Thursday, October 25, 2007

Neurological Conditions: fatigue and extreme fatigue

Fatigue; I made myself a promise this week, in bed staring at the wall, that I would try explain fatigue. The official definitions use words like “tired” or “boredom” which means that either they need to come up with a new word (“soul sucking energy vortex”) or the definition was made by people who know nothing of fatigue.

There are so many conditions that have fatigue; I don't know what they all feel like. I read once about neurological fatigue which said, “Fatigue is such that if a fire alarm were to ring letting you know the building was on fire, it would make no difference, you would be incapable of moving.” I think often of what they referred to as “battle fatigue”; soldiers not even flinching when bombs exploding near them would shower them with dirt, their eyes a thousand yard stare as they just keep going. That’s all that matters; keep going.

This last two weeks I haven’t been overly sleepy (managing 10-11 hours a day, which is enough to survive), nor depressed. I just can’t......do. People tell me to go places and they push me there and I focus on that and I seem almost there mentally and they come back five or ten or thirty minutes later and find me leaning over staring into space. Sometimes I try to find a wall so that I don’t fall out of the chair.

It’s odd, I’m so starved for interaction that when a home care worker came on Monday, I stayed upright so I could say some vague nonsense, she left to do my laundry and I laid my head down on my knees in the chair. I wasn’t bored, I wasn’t really anywhere. I had no sense of time. I knew that she might come back, or someone might come back today. Was there anything else to know?

By the end of the day, combined with the pain, I have been unable to control my trunk, my neck. I have been literally poured into bed. I live in the time between each breath. My face is expressionless as the tears roll down the sides of my face. I ask them to promise me they won’t leave me like this; staring up into the darkness for hours. We try another pill, another pain pill, another sleep aid. It’s been an hour. It is like this many nights; sometimes many nights in a row.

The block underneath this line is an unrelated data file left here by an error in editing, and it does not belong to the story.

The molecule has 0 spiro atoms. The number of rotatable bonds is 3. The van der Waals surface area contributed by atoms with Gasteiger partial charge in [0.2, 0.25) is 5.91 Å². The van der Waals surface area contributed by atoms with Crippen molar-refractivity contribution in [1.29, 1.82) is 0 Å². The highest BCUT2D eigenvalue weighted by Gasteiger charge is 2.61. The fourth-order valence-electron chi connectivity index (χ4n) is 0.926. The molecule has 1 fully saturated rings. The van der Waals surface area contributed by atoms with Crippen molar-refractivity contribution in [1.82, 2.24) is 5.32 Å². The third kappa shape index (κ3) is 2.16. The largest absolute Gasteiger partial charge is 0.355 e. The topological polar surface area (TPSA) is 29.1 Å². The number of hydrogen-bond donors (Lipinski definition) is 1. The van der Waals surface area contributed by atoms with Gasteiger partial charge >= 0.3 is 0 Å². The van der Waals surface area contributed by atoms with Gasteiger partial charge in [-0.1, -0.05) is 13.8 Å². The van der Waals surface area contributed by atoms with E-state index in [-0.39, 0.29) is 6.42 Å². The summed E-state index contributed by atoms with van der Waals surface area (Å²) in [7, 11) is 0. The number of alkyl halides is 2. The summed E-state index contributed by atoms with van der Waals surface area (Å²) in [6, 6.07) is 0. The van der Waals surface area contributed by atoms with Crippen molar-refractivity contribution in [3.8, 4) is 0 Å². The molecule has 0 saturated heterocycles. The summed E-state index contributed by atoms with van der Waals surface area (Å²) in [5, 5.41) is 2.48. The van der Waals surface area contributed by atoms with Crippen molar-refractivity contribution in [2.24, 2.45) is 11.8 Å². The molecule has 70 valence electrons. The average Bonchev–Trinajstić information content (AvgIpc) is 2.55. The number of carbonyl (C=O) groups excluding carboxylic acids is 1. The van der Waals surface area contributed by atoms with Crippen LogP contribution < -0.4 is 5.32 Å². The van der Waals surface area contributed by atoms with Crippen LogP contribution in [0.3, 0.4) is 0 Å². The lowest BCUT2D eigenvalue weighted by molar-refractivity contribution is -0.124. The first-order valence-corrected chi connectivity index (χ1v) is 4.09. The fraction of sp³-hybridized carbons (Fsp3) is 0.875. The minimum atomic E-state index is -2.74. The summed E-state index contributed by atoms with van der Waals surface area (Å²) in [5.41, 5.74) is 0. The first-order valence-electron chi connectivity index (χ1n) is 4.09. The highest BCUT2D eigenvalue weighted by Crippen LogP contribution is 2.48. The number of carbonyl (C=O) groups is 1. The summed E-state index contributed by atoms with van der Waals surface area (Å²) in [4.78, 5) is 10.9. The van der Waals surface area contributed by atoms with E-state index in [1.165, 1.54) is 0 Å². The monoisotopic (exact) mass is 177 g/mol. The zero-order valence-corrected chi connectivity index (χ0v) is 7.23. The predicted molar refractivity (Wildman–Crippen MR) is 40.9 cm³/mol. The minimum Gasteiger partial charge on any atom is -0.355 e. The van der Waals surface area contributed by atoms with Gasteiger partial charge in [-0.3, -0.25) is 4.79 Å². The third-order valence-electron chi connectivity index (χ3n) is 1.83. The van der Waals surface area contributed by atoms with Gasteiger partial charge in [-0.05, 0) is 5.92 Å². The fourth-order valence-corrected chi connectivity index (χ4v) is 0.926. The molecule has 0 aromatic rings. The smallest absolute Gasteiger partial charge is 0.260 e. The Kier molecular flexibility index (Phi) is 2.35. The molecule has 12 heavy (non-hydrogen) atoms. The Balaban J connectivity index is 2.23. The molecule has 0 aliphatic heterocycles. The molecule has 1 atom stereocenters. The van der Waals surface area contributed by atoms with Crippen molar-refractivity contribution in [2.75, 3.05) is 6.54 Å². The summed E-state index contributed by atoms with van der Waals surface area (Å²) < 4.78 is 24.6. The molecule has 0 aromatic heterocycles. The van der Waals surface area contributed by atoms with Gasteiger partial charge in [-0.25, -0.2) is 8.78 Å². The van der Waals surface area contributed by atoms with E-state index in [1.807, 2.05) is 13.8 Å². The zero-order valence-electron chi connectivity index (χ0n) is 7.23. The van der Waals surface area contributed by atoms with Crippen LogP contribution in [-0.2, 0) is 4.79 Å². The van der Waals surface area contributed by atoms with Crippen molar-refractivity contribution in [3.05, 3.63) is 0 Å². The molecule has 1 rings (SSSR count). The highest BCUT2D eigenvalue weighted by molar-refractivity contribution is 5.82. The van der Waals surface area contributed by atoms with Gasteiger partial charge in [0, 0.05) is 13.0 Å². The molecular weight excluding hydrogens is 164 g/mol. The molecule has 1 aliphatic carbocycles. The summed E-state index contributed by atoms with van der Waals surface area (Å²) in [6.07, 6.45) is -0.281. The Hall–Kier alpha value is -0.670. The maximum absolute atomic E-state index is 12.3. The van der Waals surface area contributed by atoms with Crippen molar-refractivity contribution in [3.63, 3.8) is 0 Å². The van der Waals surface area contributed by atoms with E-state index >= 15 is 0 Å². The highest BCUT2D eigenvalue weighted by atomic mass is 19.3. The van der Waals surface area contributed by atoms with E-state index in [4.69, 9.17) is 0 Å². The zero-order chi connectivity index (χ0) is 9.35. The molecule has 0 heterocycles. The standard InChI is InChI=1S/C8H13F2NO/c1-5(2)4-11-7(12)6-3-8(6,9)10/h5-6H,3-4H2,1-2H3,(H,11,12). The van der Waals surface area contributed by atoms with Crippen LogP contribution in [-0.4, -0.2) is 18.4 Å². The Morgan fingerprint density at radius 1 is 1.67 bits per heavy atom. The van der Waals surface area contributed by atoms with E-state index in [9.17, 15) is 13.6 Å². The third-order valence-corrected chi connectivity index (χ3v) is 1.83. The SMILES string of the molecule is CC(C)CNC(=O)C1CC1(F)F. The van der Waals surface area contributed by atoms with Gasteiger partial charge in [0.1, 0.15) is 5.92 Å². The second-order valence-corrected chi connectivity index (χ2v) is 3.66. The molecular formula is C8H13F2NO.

Earlier this month and last month, I would be too fatigued to breathe, or rather, my lungs couldn’t expand and I was too fatigued to stop from choking. I didn’t even really feel anything, just the floating in the darkness. Good thing it takes several minutes to die. One home care worker grabbed me by my hair to lift my head where it had fallen over a rail, obstructing my windpipe. “It took me a while to figure the noise out.” She said. My throat had made a clicking noise.

Linda’s observation is that fatigue is the time after you have fought to stay upright and lost. That it has spread to your whole body which is now a dead weight. Sometimes, I think there is this little ball of energy, and the line that lets you touch a bit of it stretches and stretches like taffy. This is when I stare at the screen, watching some inane US series, enough energy to twitch a finger on the roller ball. I have to shut down everything to keep that line connected. Sometimes the line breaks and Linda comes in to find my head lolled sideways. I’m lucky to have Linda. Without Linda, I would stuck in bed. We have a special chair that cradles my body and supports my head. She can put me in it and in front of the computer. She talks to me. I seem more human somehow sitting up (well, sitting at an angle technically). When she needs to she can read my blinks and changes in breathing and we have a conversation, like a “real” couple. Fatigue doesn’t allow for a lot of dignity; Linda gives that back to me.